The “Oriental Julia Child”: Chinese American Cuisine, Gendered Orientalism, and the Cold War


Mellon/ACLS Dissertation Innovation Fellowships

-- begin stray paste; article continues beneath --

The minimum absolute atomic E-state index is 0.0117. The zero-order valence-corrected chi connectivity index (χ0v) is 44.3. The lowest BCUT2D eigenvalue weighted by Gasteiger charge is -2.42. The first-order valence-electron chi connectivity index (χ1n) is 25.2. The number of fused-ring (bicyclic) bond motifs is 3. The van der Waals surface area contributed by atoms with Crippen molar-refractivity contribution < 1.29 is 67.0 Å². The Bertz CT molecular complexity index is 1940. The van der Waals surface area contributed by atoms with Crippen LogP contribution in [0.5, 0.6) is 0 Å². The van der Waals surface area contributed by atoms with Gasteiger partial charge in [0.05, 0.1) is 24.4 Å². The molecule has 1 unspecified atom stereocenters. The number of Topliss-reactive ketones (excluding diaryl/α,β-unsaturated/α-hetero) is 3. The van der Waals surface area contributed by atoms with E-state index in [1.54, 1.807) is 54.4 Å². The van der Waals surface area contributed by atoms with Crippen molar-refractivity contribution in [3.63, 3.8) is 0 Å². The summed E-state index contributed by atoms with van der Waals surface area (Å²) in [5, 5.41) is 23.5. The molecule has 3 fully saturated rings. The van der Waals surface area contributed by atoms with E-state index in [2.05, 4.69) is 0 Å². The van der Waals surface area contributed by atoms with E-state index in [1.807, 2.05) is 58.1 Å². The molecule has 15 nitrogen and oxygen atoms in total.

My project argues that Chinese American cuisine was an essential site of soft power during the Cold War for the United States, Taiwan, the People's Republic of China, and the Chinese American community. It focuses on the careers of elite, female Chinese celebrity chefs who immigrated to the United States after the end of the Chinese Civil War. My dissertation demonstrates how they crafted a sense of authenticity in their cuisine, restaurants, and public images that reshaped negative stereotypes about Chinese Americans and advanced broader US-China diplomatic interests. Using oral history, literary analysis, and performance theory, I reveal how this representation relied upon the unique intersectionality between their race, gender, class, educational background, and immigration status.